“Fashionably late” probably doesn’t mean what most of us think when we hear it. It means being late because everyone else is in the habit of being late, and it’s expected. It’s customary. We can see just how awkward punctuality is, when punctuality is not in fashion, in the painting, Too Early, by artist James Tissot (1873).
But punctuality is in fashion. Being late? “Ain’t nobody got time for that.”
Granted, it’s confusing when you’re fifteen, trying to be cool, and your friends have convinced you that nobody who’s anybody shows up for a party right on time. Never mind that the birthday girl has managed, in the first hour, to convince herself that everyone hates her – that they probably pranked her when they said they’d come to her party – it’s far too early to show up at her door. After all, if it were you, you’d still be drying your hair and putting the finishing touches on your make-up, or finishing up a video game with friends on Steam. Awkward.
It’s less confusing when we’re adults, when we go to work and meetings and parent-teacher conferences. We’ve mostly stopped pretending we live in a modern-day Jane Austen novel, and we realize that our allotted lifespans are not infinite. However much we desire it were so, deep in our secret hearts, the world does not revolve around us; the clock hands move on, with us or without us.
To be late is one thing; under certain social circumstances (and with friends whose policies you understand well), arriving a few minutes after the appointed hour may even be a good thing. To keep others waiting on us isn’t fashionable at all. It’s merely inconsiderate – thoughtless, at best; inexcusably rude, at its worst. If in doubt, communicate. “Did you mean 8:00 AM sharp, or would you prefer I wander in around 8:10?”
People who are habitually late may as well not make excuses; the excuses seem to irritate others more than the tardiness. Leave earlier and plan for unexpected delays. Check the weather and traffic reports. Allow some time between meetings for “bio breaks.” Make no excuses, ever. If Godzilla shows up and eats the freeway, we’ll hear about it on the news.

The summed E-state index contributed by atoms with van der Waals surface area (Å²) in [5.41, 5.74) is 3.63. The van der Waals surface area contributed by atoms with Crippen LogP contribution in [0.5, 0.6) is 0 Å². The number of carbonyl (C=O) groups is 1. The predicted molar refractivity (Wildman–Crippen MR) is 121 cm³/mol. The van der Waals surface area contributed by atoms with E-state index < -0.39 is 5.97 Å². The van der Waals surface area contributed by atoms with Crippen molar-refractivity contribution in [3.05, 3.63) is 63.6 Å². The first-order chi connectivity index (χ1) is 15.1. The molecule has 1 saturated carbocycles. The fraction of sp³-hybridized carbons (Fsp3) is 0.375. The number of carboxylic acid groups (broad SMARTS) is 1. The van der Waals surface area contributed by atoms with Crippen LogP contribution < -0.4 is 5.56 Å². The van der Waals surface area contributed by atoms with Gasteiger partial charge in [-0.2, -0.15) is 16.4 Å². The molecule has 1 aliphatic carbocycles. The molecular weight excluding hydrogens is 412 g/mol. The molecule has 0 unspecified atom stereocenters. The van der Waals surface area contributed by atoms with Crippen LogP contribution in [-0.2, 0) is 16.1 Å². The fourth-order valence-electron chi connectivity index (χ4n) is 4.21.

Maybe we’re late because we don’t really want to be there. In that case, why did we agree to go? Next time, say, “No.” If the answer is that we really had no choice – as in, “I have to have my third round of chemo at 9 AM,” then what does putting it off accomplish? It doesn’t get us out of showing up and doing the thing thing we wished to avoid – it just gives us more time to dwell on it and takes longer to get it over with. That seems unnecessarily painful, doesn’t it?
The only thing to do when we’re running late is to call, preferably more than fifteen minutes in advance, and beg forgiveness. “I’m so sorry, please, go on without me.” Or, “I don’t want to keep you waiting, could we please re-schedule?” I don’t advise asking twice; the third time, the answer ought to be “No.”
But take that to heart, if you are one of those strident sticklers for punctuality: Say, “No.” As one friend pointed out, the reason so few people are late for a flight is the high cost of not making it onto the plane. Planes full of passengers don’t wait. Nor should we, when there are better things we could be doing with our time.
I wrote this in response to a recent spate of old blog posts and articles demanding punctuality and stopping just short of calling latecomers unwashed heathens. Not that most of us can’t relate to the rant, but imagine if I said, “Next time I catch you making a typo in email, I’m going to send that sucker straight to spam!” Or, “One more grammatical error, and we’re through! I’m done wasting brain cells deciphering your prose!” Although I agree with the call for more attentiveness to punctuality, there are few things more unattractive and annoying than a churlish martyr lecturing others on how to behave. Be forgiving and compassionate, lest karma throw a blown tire and a broken timing belt your way, or worse.
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